03 November 2013

The Thing About Ender's Game

People have been waiting 20 years for Ender’s Game to come out as a movie. I’ve heard all sorts of rumors about the author, Orson Scott Card, not wanting to give up the movie rights and no one being able to write a good enough script and the everlasting fight about how Ender is supposed to be 12, not 16.

This movie has been a long time in coming.

And now it’s finally here.

I must admit to being a HUGE fan of the book when I was a teenager.  Who am I kidding, I’m still a huge fan of the book. I loved Ender’s Shadow as well, and in general find the whole story fascinating.

To be frank, this is one of the best examples for #BeMeanToCharacters that I can think of. (With the Dresdon files in the running as well). Poor Ender doesn’t catch a break the entire book.  And the reason is because the adults, who are trying to train him to be the next uber-awesome military commander, do everything in their power to push him to his limits and beyond.

This includes making sure he doesn’t really make friends, gets put into no-win situations every single chapter, changing the rules on him the moment he even looks like he might take a steadying breath and constantly reminding him that he’s supposed to be “the one.”

No pressure.

If you need a good #BeMeanToCharacters book that isn’t hugely long, read Ender’s Game.

Now, let me start by saying that I really enjoyed the movie. As a fan of the book, I didn’t need all of the situations played out on the screen to get what was going on. I filled in the blanks with my spotty memory of the novel. (Plus, the visuals were awesome.)

Which worked for me, but a friend pointed out (quite passionately) that the movie never allowed Ender to really cope with anything. As a matter of fact, they say at one point to make sure he never feels like he is going to get any help.  Then, ten minutes later, they have his entire group moving away from the bully to Ender’s table at lunch.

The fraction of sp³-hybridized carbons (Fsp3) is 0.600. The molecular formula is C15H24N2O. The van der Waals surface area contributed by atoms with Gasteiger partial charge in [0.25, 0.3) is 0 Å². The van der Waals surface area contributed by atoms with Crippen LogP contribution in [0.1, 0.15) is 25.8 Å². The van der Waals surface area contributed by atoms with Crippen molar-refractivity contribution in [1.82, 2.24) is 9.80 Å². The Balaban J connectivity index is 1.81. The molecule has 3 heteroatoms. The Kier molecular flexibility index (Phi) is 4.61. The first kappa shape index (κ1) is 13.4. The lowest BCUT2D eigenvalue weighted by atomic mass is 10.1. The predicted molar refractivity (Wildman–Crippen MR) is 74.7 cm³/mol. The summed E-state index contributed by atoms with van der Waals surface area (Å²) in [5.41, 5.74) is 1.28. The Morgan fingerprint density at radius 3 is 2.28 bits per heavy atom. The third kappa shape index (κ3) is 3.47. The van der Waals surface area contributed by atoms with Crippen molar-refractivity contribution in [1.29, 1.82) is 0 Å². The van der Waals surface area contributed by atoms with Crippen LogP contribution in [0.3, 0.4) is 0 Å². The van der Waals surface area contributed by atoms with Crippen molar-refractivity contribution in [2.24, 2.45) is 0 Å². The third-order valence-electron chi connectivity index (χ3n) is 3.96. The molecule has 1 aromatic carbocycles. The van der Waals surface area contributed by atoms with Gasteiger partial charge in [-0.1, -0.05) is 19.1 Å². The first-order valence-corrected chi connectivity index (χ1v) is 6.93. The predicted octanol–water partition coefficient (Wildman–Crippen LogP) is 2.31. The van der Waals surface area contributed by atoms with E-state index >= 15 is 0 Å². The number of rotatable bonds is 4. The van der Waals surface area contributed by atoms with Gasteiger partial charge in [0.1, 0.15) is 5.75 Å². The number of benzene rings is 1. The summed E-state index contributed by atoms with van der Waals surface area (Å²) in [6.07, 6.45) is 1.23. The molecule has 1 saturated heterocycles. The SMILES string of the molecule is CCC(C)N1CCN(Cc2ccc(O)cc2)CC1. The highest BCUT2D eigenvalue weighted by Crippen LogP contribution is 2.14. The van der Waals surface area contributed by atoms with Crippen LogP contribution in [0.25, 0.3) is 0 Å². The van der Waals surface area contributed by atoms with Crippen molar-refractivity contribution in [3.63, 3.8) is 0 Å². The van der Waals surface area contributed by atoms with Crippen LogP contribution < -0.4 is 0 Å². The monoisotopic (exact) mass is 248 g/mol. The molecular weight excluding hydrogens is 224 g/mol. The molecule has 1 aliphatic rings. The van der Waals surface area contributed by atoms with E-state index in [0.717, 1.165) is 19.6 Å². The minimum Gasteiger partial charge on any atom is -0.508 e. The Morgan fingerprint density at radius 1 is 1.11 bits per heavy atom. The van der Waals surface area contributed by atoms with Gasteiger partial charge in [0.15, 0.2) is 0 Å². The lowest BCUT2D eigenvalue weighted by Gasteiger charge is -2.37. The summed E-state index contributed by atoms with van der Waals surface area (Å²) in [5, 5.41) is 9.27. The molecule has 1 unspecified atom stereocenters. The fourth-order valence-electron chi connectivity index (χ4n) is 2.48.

Suddenly they all love him.

This never really happened in the book. And when it looked like he might be making friends, the adults would toss something new into the mix to make things complicated.

This is the part of the story that the movie missed. They SAY how brilliant Ender is, but as an audience, we only SEE it once or twice.

The whole reason people care about Ender is because they experience what he goes through and he never stops fighting. He’s always thinking of a way to get out of a situation or beat the odds. And he uses what he has, even after he gets the worst of the worst to work with.

What the movie did capture, was Colonel Graff’s position as the adult training these kids to go to war. He makes some ugly calls, and I actually felt for him more than I did Ender a few times.

Which is NOT what the story is about, and softened the blow of the ending, in my opinion.

If you find a story flat, it may be because of this very thing. The writers/author didn’t have the guts to be as mean to the character as they should have.

Granted, there are loads of reasons for a story to stay in the “Good” category and not get shifted into the “Great” category. This is just one of them. But considering how much people love their fictional characters, I feel like it’s pretty important.



Ryan said...

The problem was pacing. There wasn't enough time to establish character, the relationships, the tensions, or the plot.

-Jo- said...

Pretty much. Which is too bad, because they could have done it in less than 15 minutes.

Anonymous said...

I haven't seen it yet (life has been unkind to me lately-snif! heehee) But I want to thank you for one of your comments, Jo. If a story falls flat, it may be becasue the author didn't have the guts to be as mean to the character as they should have. I think I needed that kick in the keester.